Baller Mind Frame

All-Star Break with the Minnesota Timberwolves

Image courtesy of Joe Bielawa/Flickr

Image courtesy of Joe Bielawa/Flickr.

It’s extremely easy to focus on the season Kevin Love is having, particularly if you happen to play fantasy basketball. Based on basic statistics (points, rebounds, and assists), Love is one of basketball’s best. Accordingly, Love found himself in New Orleans over the weekend for the NBA All-Star Game, a deserving participant, scoring 13 points and hauling in nine rebounds as a starting forward for the Western Conference. Love is the easy basketball story in Minnesota this season, because talking about the team as a unit is often an exercise in frustration.

The Minnesota Timberwolves haven’t been to the playoffs in a decade and are still on the outside looking in. Timberwolves management has finally assembled a roster teeming with enough talent to at least look like a contender, some of the time. This only makes their more than occasional struggles more frustrating. Analysts agree that the talent is there, but the expected wins are not.

Their 105.5 points per game average is third best in the NBA, so scoring is seldom an issue. Interestingly enough, while the Timberwolves’ 101.8 opponents’ points per game average ranks just 21st in the league, their defensive rating (points allowed per 100 possessions) is ninth in the NBA. The raw numbers point to an expected winning percentage of 33-20 (ninth in the NBA), but their actual record is a pedestrian 25-28, good for 10th in the Western Conference.

The team dominated the Denver Nuggets on February 12 to close out the first half of the season, en route to a 27-point victory. Even with Pekovic (right ankle bursitis) and Martin (broken left thumb) out, this was exactly the type of game fans have come to expect of this team when it’s firing on all cylinders (even if they weren’t). Blowout wins have been fairly commonplace for the Timberwolves. Sadly there are too few of these games for the team or its fan base to get overly excited about a playoff appearance, much less a prolonged run.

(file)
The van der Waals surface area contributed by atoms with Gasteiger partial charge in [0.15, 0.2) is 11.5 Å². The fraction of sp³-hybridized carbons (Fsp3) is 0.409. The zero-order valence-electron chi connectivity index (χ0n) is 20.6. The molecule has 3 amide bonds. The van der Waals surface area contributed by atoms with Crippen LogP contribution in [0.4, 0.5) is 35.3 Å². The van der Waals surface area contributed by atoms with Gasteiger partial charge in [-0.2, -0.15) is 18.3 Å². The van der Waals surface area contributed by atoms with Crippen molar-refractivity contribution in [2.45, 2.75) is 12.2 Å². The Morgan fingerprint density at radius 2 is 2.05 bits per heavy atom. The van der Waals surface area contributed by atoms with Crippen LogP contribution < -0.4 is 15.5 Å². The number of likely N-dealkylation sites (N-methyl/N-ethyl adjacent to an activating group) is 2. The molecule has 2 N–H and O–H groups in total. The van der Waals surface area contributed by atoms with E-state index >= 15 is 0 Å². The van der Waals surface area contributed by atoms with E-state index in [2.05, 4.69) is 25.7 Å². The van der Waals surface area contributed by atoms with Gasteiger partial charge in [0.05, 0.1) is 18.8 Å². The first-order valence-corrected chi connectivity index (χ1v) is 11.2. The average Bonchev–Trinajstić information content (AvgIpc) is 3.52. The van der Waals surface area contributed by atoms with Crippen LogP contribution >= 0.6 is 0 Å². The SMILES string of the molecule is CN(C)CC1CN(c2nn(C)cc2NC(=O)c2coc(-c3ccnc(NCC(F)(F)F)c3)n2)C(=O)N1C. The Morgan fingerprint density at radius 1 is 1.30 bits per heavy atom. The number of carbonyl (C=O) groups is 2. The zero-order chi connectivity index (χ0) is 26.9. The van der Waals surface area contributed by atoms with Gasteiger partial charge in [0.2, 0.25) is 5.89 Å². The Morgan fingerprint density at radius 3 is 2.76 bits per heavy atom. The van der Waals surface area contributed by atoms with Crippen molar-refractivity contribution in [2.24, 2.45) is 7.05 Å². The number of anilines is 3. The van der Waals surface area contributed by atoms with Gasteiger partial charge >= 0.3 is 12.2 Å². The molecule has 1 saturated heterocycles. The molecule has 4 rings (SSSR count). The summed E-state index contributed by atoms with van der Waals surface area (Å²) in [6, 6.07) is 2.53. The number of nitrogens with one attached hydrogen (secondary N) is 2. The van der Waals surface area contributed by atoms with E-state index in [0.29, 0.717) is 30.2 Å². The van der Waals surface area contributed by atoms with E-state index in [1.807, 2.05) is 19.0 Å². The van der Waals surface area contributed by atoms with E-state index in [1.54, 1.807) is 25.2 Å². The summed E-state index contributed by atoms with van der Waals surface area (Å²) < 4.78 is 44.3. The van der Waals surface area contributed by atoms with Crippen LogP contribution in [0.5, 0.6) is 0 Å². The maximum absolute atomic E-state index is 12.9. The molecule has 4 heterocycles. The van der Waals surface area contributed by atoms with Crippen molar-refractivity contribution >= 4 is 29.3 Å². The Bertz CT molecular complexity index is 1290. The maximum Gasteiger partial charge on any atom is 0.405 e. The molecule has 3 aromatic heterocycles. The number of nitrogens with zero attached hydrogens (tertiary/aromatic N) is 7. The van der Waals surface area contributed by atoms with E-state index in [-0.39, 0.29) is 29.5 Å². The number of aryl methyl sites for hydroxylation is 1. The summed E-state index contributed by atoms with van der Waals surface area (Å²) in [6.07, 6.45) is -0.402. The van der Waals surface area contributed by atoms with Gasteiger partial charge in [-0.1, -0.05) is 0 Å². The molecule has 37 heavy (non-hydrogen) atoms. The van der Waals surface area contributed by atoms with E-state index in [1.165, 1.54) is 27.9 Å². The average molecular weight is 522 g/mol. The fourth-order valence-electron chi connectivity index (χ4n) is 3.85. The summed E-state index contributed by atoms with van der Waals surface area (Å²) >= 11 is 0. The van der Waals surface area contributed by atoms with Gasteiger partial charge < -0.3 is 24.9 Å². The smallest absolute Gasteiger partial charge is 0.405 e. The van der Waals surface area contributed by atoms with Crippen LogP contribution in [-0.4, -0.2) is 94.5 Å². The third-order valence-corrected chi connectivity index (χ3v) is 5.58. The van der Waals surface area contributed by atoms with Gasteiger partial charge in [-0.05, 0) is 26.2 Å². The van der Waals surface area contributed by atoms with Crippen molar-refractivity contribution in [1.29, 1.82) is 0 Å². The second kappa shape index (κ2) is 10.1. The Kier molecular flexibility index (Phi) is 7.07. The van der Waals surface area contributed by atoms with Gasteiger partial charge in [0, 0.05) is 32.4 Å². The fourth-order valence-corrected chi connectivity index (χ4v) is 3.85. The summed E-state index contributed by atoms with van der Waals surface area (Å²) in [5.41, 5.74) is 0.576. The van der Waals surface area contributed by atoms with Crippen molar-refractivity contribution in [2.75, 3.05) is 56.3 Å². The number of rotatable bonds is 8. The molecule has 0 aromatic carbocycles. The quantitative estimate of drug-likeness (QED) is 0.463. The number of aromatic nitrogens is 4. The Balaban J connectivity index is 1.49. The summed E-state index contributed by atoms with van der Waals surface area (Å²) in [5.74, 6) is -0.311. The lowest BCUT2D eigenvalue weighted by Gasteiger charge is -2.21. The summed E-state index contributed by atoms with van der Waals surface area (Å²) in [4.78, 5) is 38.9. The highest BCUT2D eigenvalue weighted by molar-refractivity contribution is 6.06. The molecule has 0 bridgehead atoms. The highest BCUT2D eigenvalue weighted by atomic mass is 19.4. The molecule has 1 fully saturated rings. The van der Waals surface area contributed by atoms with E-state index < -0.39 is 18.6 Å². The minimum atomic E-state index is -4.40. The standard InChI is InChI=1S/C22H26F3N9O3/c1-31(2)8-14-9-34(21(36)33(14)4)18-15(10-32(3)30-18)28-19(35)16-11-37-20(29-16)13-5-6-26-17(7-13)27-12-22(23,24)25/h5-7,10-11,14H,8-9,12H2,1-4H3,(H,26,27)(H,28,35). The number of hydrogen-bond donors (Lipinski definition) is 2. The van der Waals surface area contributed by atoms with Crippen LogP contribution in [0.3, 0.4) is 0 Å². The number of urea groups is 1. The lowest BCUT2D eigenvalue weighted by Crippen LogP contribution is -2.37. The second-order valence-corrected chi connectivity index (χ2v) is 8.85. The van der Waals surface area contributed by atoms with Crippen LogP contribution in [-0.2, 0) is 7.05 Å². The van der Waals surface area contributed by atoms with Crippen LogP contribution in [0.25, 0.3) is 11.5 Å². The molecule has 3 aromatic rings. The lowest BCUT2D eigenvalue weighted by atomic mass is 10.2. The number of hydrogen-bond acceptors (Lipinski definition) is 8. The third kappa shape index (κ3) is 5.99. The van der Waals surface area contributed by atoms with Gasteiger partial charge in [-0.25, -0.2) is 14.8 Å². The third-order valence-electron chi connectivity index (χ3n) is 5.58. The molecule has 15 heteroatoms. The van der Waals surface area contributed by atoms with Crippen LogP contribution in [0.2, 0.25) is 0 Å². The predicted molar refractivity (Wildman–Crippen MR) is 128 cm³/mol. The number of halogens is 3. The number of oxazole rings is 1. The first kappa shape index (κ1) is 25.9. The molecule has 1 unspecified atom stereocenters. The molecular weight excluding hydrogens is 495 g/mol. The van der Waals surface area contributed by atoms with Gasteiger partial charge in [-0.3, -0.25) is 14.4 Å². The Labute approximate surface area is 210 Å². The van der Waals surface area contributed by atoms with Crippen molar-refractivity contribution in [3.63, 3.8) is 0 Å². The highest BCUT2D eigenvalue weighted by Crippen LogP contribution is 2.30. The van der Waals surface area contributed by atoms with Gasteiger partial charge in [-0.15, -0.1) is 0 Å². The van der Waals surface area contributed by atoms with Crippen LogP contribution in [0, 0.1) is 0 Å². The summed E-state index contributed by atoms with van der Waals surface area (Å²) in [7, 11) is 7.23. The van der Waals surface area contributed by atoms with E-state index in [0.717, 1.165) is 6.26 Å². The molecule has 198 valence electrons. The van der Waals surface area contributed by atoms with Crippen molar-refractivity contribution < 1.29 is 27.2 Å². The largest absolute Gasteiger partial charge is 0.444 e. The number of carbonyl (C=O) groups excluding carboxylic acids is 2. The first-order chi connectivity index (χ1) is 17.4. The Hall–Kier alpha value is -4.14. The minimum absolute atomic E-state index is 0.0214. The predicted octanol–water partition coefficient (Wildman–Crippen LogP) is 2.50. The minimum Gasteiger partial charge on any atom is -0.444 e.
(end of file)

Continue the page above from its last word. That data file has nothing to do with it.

The T-Wolves lost six of their last eight games, all without the services of Nikola Pekovic. The addition of Martin to the list of walking wounded certainly hasn’t helped. The team is especially inept when it comes to winning the close ones. The Timberwolves have won a single game decided by four points or less, a fact that reveals much about the true competitive character of this current iteration. Good teams win close games, and it’s really starting to look like this just isn’t a good team—a bad season not to be a good team, by the way.

Regardless of the internal struggles with wins and losses or closing out the competition, the Timberwolves face some stiff competition in a loaded Western Conference. The surprising Phoenix Suns (30-21) and the Golden State Warriors (31-22) appear to be dead set on making the playoffs themselves with the Memphis Grizzlies (29-23) also vying for a spot. Given the winning percentages of their immediate competition, the Timberwolves would likely have to finish the season on a 23-6 tear to even have a shot at making the playoffs. Given their ups and downs, that’s probably an unrealistic goal, particularly if the team can’t get everyone healthy at the same time.

The T-Wolves face some tough competition coming out of the break, starting with the Indiana Pacers. They follow that contest with a five-game road trip. For the record, the Timberwolves are only 10-17 away from Minnesota this year, a record that places them near the bottom of the Western Conference in road winning percentage.

Perhaps the long weekend will allow some of the Timberwolves M.A.S.H. unit to nurse their aches and pains back to full health. Even at 100 percent, the playoffs look like a pipe dream. Leapfrogging three teams in the standings is no easy task. It’s even harder when those teams are actually good at playing basketball. Could it happen? Sure, it could. However, the NBA is a fairly predictable league, at least in terms of winning and losing. Barring an unlikely confluence of circumstances, this team will continue to entertain while struggling to win basketball games. That’s the story we should expect in the season’s second half.

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